At Large in Ballard: Wednesday's Child
By Peggy Sturdivant
“Where are your children?” I asked my friends, nominally known as parents in the packed elementary school auditorium. Joshua and Emily McNichols shaded their eyes against the stage lights and pointed toward the front.
“All the kids are up by the stage in a big heap.” As though hypnotized, almost oblivious to hunger, and the heat of small massed bodies, most of the younger grade schoolers had their eyes fixed on the stage for all 60 performances of the 4th Annual West Woodland’s “Got Talent Night.”
Other than the West Woodland staff members, who would perform their own scene-stealing number, I may have been the only non-family member in the standing room only crowd. Then again, perhaps there were others in Ballard also inexplicably called to attend by the words Lego Expo and Talent Show. The additional Art Gallery was pure bonus after I had already rearranged my schedule.
But what does it say about my Ballard credentials that I couldn’t even find the school? It’s very dark over in what some call the Phinney valley, and the school wasn’t where I thought. It’s only one block from 3rd Avenue NW, on a decidedly non-arterial street, but once entered the school was pulsing like the chambers of a giant heart. There was the physical heat and press of bodies, a pervasive smell of pizza from the boxes piled in the back of the room, a constant electrical charge.
A sound control system was in the middle aisle while on-stage teams of 5th graders were taking turns as emcees at a microphone, and managing to introduce and praise every single performance: all sixty.
With all the light and noise on the inside it seemed hard to believe that the school hadn’t been emanating an outside glow, like those floodlights that used to swoop the sky around used car lots. The talent show was clearly the product of many, many weeks of planning and rehearsals. Volunteer parents were following diagrams on doors, supervising upcoming acts in the “green room” and setting up the necessary props and instruments between every performer.
At the end of each number a parent’s hand would part the curtains from backstage. Some singers had little wire microphones like Superbowl performers, others stepped up to a standing microphone. Perhaps because I wasn’t related to any of the children I found every performance charming. I didn’t have to worry about later disappointment or putting an overtired child to bed. Knowing that unlike most of the audience I could leave at any time made me want to stay and stay.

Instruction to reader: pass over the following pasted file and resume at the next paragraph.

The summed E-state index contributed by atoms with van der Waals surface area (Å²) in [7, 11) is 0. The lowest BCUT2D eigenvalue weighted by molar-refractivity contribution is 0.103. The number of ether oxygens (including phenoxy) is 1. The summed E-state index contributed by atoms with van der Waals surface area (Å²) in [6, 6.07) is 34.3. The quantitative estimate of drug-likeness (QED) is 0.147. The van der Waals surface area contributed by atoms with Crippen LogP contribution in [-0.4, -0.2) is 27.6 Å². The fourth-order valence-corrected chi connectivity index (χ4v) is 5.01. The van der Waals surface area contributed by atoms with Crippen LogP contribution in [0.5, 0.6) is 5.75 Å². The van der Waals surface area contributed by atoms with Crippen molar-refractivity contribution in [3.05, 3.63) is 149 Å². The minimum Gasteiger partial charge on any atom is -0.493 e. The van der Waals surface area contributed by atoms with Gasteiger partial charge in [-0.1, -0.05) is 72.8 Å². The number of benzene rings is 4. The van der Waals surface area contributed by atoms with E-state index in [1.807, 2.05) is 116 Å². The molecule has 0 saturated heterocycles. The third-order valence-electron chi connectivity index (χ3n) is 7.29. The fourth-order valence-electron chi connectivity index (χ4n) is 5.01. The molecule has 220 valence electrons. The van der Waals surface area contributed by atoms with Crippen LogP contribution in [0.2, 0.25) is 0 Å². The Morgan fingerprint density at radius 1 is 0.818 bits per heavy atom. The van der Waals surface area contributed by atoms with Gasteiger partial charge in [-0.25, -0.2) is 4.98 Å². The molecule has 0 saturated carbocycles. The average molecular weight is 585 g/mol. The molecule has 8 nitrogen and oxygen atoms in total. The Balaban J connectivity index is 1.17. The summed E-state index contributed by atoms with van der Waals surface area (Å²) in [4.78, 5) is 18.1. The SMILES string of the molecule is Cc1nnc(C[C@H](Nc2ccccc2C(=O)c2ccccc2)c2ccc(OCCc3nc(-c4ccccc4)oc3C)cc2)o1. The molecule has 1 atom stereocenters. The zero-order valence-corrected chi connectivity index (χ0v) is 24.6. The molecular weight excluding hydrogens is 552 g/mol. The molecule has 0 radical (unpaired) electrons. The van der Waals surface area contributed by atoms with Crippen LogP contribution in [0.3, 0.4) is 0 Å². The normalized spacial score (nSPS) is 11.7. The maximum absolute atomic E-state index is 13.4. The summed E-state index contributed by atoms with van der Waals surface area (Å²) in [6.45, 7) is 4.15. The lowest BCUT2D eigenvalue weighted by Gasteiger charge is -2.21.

It was a school I’d never visited but right away I could sense the sweetness. I saw it in the way the directors Linda Joss and Richelle Dickerson were excited by each performance, as though each child on-stage was their own. There were compliments and applause for every squeak of the bow, original song, dance move and skit. Looking at the audience, hands probably still smarting from clapping along to another “What Do the Hawks Say” performance Linda Joss beamed, “Biggest turnout ever.”
“This the event that draws in the entire school,” Joss said, “And it’s not educational.” She quickly amended, “Well it’s educational for me! The kids get to stand up there and just be who they are.” She emphasized that absolutely every student can participate, although with a time limit of 75 seconds.
“It’s a lot of work,” Stage Manager Richelle Dickerson said, “But worth every minute.” She was in charge of making sure every performer had what they needed, whether for violin, cello, piano, harp, guitar or drum solo. Or that there was proper lighting and music for the hula hoops, gymnastics, karate, capoeira, jump rope demonstrations, plus room for choreographed and freestyle dances.
In a red cape from the show-stopping staff skit, Resource Room Instructional Aide Cheri Guthrie was still pumped about how the event allowed every child in the school an opportunity to show their talents. She then doubled back down the hall with a scooter to say, “And put in that I’m a part-time superhero.” (She sent a written statement the following day in teacher-speak: The community at West Woodland has worked really hard with this event to provide students an opportunity to showcase their talents and gifts which might not be readily apparent in a classroom environment. Through the Lego expo, art gallery and live performances students have multiple ways they can be recognized and celebrated by their school community for their unique creative abilities).
Guthrie’s less formal comments on the night of the event seemed much more in keeping with what was happening on the stage with Wolfgang Klebeck’s magic tricks, Malia Barker’s original song and a grand finale turned Seahawks rally, with a volley of green and blue balloons creating crowd frenzy.
What lingers for me is the performance directly following Cole Walker’s song, “The Rats are Wild.” Kindergarten student Charal Krishnan recited Rudyard Kipling’s four-stanza, 288 word poem, “If.” Stage manager Richelle Dickerson suggested a written copy of the poem next to the microphone. “She can’t read yet,” was the response. Charal’s recitation was flawless.
There were moments in the auditorium that were so precious I found myself wishing that I did really belong there, and was sharing it with even more friends. The event at West Woodland showed me there is yet another very special community east of 15th NW. I got to drop back into the world of young families and children cheering for one another. After Charal Krishnan exited from backstage she quickly wiggled away from her father and headed for the heap. “I want to sit next to Lila.”